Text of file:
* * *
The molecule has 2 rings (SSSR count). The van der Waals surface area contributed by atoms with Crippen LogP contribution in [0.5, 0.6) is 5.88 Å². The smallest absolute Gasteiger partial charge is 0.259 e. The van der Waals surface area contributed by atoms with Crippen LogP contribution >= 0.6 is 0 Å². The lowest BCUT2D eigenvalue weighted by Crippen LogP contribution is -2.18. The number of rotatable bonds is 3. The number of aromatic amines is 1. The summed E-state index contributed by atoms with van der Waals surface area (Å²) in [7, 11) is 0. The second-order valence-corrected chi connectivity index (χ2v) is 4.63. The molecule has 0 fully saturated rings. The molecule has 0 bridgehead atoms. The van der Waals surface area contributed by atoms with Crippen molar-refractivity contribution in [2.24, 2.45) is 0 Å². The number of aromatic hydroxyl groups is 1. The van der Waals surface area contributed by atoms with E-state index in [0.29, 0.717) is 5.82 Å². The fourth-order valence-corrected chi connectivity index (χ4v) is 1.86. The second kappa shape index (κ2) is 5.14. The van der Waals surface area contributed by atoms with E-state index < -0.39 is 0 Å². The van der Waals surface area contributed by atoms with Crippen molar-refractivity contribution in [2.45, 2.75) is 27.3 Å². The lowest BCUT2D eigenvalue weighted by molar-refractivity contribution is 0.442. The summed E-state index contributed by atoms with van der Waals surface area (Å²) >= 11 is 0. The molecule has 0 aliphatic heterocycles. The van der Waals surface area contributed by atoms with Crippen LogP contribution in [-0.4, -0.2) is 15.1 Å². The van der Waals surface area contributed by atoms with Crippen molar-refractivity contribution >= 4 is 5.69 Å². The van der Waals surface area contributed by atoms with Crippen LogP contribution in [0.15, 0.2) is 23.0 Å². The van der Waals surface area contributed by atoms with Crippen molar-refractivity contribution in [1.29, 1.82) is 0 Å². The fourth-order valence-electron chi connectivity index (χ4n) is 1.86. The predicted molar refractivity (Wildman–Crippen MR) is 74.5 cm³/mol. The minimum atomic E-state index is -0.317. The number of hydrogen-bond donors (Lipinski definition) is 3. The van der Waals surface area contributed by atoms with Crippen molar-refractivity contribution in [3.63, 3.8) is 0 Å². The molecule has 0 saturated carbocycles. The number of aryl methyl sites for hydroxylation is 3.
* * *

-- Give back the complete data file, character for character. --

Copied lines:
The molecule has 2 rings (SSSR count). The van der Waals surface area contributed by atoms with Crippen LogP contribution in [0.5, 0.6) is 5.88 Å². The smallest absolute Gasteiger partial charge is 0.259 e. The van der Waals surface area contributed by atoms with Crippen LogP contribution >= 0.6 is 0 Å². The lowest BCUT2D eigenvalue weighted by Crippen LogP contribution is -2.18. The number of rotatable bonds is 3. The number of aromatic amines is 1. The summed E-state index contributed by atoms with van der Waals surface area (Å²) in [7, 11) is 0. The second-order valence-corrected chi connectivity index (χ2v) is 4.63. The molecule has 0 fully saturated rings. The molecule has 0 bridgehead atoms. The van der Waals surface area contributed by atoms with Crippen molar-refractivity contribution in [2.24, 2.45) is 0 Å². The number of aromatic hydroxyl groups is 1. The van der Waals surface area contributed by atoms with E-state index in [0.29, 0.717) is 5.82 Å². The fourth-order valence-corrected chi connectivity index (χ4v) is 1.86. The second kappa shape index (κ2) is 5.14. The van der Waals surface area contributed by atoms with E-state index < -0.39 is 0 Å². The van der Waals surface area contributed by atoms with Crippen molar-refractivity contribution in [2.45, 2.75) is 27.3 Å². The lowest BCUT2D eigenvalue weighted by molar-refractivity contribution is 0.442. The summed E-state index contributed by atoms with van der Waals surface area (Å²) >= 11 is 0. The molecule has 0 aliphatic heterocycles. The van der Waals surface area contributed by atoms with Crippen LogP contribution in [-0.4, -0.2) is 15.1 Å². The van der Waals surface area contributed by atoms with Crippen molar-refractivity contribution >= 4 is 5.69 Å². The van der Waals surface area contributed by atoms with Crippen LogP contribution in [0.15, 0.2) is 23.0 Å². The van der Waals surface area contributed by atoms with Crippen molar-refractivity contribution in [1.29, 1.82) is 0 Å². The fourth-order valence-electron chi connectivity index (χ4n) is 1.86. The predicted molar refractivity (Wildman–Crippen MR) is 74.5 cm³/mol. The minimum atomic E-state index is -0.317. The number of hydrogen-bond donors (Lipinski definition) is 3. The van der Waals surface area contributed by atoms with Crippen molar-refractivity contribution in [3.63, 3.8) is 0 Å². The molecule has 0 saturated carbocycles. The number of aryl methyl sites for hydroxylation is 3.